Energy efficiency program implementation is not always a Field of Dreams. We often act is if the energy efficiency programs we work with are in demand. However, the pathway to energy efficiency program participation often does not involve a customer seeking out a program – the reality is that participation in many programs occurs through contractors or trade allies. And as a matter of fact, notable proportions of customers are often not even aware they participated in a program!

    This is inherently an issue of supply and demand. Utilities work hard to develop and supply programs that are effective at reducing overall energy consumption. But often, customers are not actively demanding these same programs, so getting customers to participate can be a challenge and overall program outcomes can be sub-optimal. This is because there is often a disconnect between supply and demand, but this disconnect can be overcome. Strategic marketing and promotional campaigns can do a lot to stimulate demand if they are well thought out and appeal to the right customers, and focus on the right wants and needs. As a starting point for ensuring program designers and implementers are considering the right factors, it is important to consider two questions:

    Who is your program targeting? This is about understanding your target customer (and these are rarely all your customers). Decades of offering energy efficiency programs have shown that not all customers participate in programs. However, many customers participate repeatedly year-after-year. Thus, recruitment resources can be more efficiently spent focusing on the customers that are more likely to participate. Relatedly, one size does not fit all. Segmenting your customers and customizing messages and promotions targeted to the different segments is clearly a winning strategy. Though not common enough in the energy efficiency industry, segmentation is catching on and will most certainly be a foundational component of program designs in the future.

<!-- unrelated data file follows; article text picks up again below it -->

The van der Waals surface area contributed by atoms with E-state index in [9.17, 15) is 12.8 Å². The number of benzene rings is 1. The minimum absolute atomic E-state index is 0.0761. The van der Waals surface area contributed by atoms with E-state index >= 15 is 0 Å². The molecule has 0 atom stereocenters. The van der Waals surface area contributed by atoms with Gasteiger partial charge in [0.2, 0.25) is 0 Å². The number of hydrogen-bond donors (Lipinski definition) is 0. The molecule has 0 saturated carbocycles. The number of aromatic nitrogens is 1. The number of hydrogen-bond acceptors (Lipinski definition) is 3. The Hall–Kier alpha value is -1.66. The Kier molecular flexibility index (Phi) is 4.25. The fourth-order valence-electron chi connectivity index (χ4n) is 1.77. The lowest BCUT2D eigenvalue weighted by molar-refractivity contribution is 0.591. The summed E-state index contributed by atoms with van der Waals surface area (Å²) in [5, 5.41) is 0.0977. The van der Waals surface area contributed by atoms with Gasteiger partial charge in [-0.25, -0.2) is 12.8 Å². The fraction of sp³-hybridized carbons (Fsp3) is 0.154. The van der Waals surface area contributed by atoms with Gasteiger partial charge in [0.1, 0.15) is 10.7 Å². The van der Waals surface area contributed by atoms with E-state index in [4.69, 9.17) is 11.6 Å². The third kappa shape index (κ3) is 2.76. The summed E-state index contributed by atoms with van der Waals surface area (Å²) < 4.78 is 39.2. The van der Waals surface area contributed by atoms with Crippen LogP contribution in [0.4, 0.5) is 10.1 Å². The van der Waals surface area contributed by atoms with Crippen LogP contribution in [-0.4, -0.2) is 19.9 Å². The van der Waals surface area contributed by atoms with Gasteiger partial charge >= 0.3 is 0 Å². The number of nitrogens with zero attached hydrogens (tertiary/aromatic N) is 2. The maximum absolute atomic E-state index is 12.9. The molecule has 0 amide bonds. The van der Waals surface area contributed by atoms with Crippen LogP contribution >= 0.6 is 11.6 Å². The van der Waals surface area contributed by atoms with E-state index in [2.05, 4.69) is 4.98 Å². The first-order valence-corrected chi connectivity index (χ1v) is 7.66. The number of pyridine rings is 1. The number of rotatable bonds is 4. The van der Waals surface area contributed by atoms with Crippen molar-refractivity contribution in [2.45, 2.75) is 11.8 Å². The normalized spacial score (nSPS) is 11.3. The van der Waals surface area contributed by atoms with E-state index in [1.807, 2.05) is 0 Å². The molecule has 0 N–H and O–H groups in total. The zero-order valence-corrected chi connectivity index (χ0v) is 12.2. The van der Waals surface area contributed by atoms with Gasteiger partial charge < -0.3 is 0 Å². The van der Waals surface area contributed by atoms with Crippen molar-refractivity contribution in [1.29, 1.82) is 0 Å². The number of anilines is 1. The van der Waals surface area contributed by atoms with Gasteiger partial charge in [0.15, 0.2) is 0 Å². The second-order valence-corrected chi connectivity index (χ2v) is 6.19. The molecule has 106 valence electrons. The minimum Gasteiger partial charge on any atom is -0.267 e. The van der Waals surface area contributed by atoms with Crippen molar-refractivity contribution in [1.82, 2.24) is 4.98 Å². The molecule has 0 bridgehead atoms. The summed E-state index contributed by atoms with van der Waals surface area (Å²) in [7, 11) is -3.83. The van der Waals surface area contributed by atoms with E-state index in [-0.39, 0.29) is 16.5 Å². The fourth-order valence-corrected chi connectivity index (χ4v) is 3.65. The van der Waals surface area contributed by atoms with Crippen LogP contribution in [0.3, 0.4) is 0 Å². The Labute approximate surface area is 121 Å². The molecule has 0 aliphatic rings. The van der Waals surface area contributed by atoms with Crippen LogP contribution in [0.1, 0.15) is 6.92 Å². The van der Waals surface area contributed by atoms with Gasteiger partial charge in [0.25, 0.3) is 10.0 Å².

What do your customers value? Determining the right messaging is not always an easy and straightforward task. Customers participate in energy efficiency programs for a widerange of reasons: to save money, to improve equipment reliability, to reduce impacts on the environment, to preserve business operations, because their friends or family recommended it, the list goes on... Customers can effectively be drawn into programs by emphasizing the value propositions that resonate with their particular wants and needs. However, programs are often developed and implemented without in-depth insights into what the prospective participants really want – or what the program can really deliver.

    Market research can help bridge the frequent chasm between supply and demand. Such research can help to develop a robust, well-informed marketing strategy that leverages customer insights to maximize the performance of energy efficiency programs. Also, in this era of the customer-oriented marketplace, working to ensure that your programs are meeting your customer wants and needs will help foster stronger customer engagement and improved customer satisfaction.